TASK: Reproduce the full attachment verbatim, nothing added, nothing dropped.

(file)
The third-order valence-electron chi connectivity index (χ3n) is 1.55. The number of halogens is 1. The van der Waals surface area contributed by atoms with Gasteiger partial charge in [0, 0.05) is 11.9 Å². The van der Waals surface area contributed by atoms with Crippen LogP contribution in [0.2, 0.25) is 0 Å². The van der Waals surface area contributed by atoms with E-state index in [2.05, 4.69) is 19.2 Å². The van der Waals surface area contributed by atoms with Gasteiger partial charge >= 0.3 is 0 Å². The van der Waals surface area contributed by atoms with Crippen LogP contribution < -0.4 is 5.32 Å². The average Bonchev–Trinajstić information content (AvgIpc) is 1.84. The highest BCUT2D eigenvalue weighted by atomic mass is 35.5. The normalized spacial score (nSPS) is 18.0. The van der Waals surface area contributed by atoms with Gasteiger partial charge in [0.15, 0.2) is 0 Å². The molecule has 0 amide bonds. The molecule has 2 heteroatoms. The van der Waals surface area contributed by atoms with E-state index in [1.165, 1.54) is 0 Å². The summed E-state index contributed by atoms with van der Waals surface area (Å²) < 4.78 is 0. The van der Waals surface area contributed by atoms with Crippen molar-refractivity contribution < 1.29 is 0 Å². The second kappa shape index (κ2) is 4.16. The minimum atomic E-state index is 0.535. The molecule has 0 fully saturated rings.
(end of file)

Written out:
The third-order valence-electron chi connectivity index (χ3n) is 1.55. The number of halogens is 1. The van der Waals surface area contributed by atoms with Gasteiger partial charge in [0, 0.05) is 11.9 Å². The van der Waals surface area contributed by atoms with Crippen LogP contribution in [0.2, 0.25) is 0 Å². The van der Waals surface area contributed by atoms with E-state index in [2.05, 4.69) is 19.2 Å². The van der Waals surface area contributed by atoms with Gasteiger partial charge >= 0.3 is 0 Å². The van der Waals surface area contributed by atoms with Crippen LogP contribution < -0.4 is 5.32 Å². The average Bonchev–Trinajstić information content (AvgIpc) is 1.84. The highest BCUT2D eigenvalue weighted by atomic mass is 35.5. The normalized spacial score (nSPS) is 18.0. The van der Waals surface area contributed by atoms with Gasteiger partial charge in [0.15, 0.2) is 0 Å². The molecule has 0 amide bonds. The molecule has 2 heteroatoms. The van der Waals surface area contributed by atoms with E-state index in [1.165, 1.54) is 0 Å². The summed E-state index contributed by atoms with van der Waals surface area (Å²) < 4.78 is 0. The van der Waals surface area contributed by atoms with Crippen molar-refractivity contribution < 1.29 is 0 Å². The second kappa shape index (κ2) is 4.16. The minimum atomic E-state index is 0.535. The molecule has 0 fully saturated rings.